What exactly is your point then? The headline is perfectly accurate, if you understand the data being presented.
Reply With Quote
     
     
  #16  
Old Posted Jul 23, 2019, 6:02 AM
mhays mhays is offline
Registered User
 
Join Date: Jul 2001
Posts: 17,494
Read the article then look at the headline. It should be clear the two aren't saying the same thing. Let me spell it out...

1. The article says "Where are millennials moving?"

2. The list in the article is about net population change.

Get it?
__________________
"Alot" isn't a word.
Reply With Quote
     
     
  #17  
Old Posted Jul 23, 2019, 12:35 PM
iheartthed iheartthed is offline
Registered User
 
Join Date: Oct 2009
Location: New York
Posts: 2,717
Quote:
Originally Posted by mhays View Post
Read the article then look at the headline. It should be clear the two aren't saying the same thing. Let me spell it out...

1. The article says "Where are millennials moving?"

2. The list in the article is about net population change.

Get it?
All millennials existed on Earth five years ago. The only way for local populations to increase would be through migration.
Reply With Quote
     
     
  #18  
Old Posted Jul 23, 2019, 1:01 PM
PhilliesPhan's Avatar
PhilliesPhan PhilliesPhan is offline
Registered User
 
Join Date: Aug 2014
Location: West Philly
Posts: 751
People are still writing about Millennials? It's time to start writing about my generation, Gen Z! Your typical Millennial is in their 30s nowadays.
__________________
No one outsmarts a Fox!

Temple University '18 ']['
Reply With Quote
     
     
  #19  
Old Posted Jul 23, 2019, 3:41 PM
Handro Handro is offline
Registered User
 
Join Date: May 2017
Location: Chicago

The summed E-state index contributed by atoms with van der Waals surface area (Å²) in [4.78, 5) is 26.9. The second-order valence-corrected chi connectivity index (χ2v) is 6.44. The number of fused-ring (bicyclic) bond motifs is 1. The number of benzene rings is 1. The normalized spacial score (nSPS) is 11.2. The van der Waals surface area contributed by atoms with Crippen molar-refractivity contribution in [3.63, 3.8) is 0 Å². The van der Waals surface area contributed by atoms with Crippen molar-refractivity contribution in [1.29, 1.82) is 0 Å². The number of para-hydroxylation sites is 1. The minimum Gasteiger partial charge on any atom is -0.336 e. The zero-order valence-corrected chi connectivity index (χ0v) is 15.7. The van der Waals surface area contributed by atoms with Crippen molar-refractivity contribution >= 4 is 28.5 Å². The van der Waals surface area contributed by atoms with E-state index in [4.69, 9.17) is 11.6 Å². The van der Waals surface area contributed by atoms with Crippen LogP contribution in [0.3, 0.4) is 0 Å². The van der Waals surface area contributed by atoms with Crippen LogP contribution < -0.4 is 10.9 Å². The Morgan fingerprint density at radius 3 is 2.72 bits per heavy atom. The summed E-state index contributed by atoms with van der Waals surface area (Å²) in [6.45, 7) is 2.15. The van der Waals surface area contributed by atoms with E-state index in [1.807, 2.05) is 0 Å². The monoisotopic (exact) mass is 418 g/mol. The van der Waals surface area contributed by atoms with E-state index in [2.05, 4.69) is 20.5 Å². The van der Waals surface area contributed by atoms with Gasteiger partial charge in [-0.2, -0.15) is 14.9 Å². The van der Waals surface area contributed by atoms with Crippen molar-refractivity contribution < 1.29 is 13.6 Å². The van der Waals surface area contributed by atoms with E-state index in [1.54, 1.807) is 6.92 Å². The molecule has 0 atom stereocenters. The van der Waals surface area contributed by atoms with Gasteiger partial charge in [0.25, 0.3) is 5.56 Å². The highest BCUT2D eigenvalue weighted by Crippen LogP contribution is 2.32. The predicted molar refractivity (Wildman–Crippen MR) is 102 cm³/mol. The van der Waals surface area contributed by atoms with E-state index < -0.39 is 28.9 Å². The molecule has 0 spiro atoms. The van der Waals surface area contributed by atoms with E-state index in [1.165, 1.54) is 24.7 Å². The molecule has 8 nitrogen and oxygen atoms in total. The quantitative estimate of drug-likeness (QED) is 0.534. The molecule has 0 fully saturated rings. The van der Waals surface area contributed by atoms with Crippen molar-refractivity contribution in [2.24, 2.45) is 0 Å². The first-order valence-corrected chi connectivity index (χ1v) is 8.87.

Posts: 421
Quote:
Originally Posted by PhilliesPhan View Post
People are still writing about Millennials? It's time to start writing about my generation, Gen Z! Your typical Millennial is in their 30s nowadays.
"Millennial" became the catchall for "young people" to the Boomer/older Gen X generations when they want to complain about "kids today." To people over 50, you're a millennial, too.
Reply With Quote
     
     
  #20  
Old Posted Jul 23, 2019, 3:43 PM
CherryCreek's Avatar
CherryCreek CherryCreek is offline
Registered User
 
Join Date: Feb 2015
Location: Denver
Posts: 850
Quote:
Originally Posted by iheartthed View Post
All millennials existed on Earth five years ago. The only way for local populations to increase would be through migration.
True. Lol. If no millennials have been born in a city in the last five years (true everywhere), then all the new millennials in a city must have moved there. Hence, the headline is correct. As Spock would say, it's logical!
Reply With Quote
     
     
This discussion thread continues

Use the page links to the lower-right to go to the next page for additional posts
 
 
Reply

Go Back   SkyscraperPage Forum > Discussion Forums > City Discussions
Forum Jump


Thread Tools
Display Modes

Forum Jump


All times are GMT. The time now is 12:56 AM.

     

Powered by vBulletin® Version 3.8.7
Copyright ©2000 - 2019, vBulletin Solutions, Inc.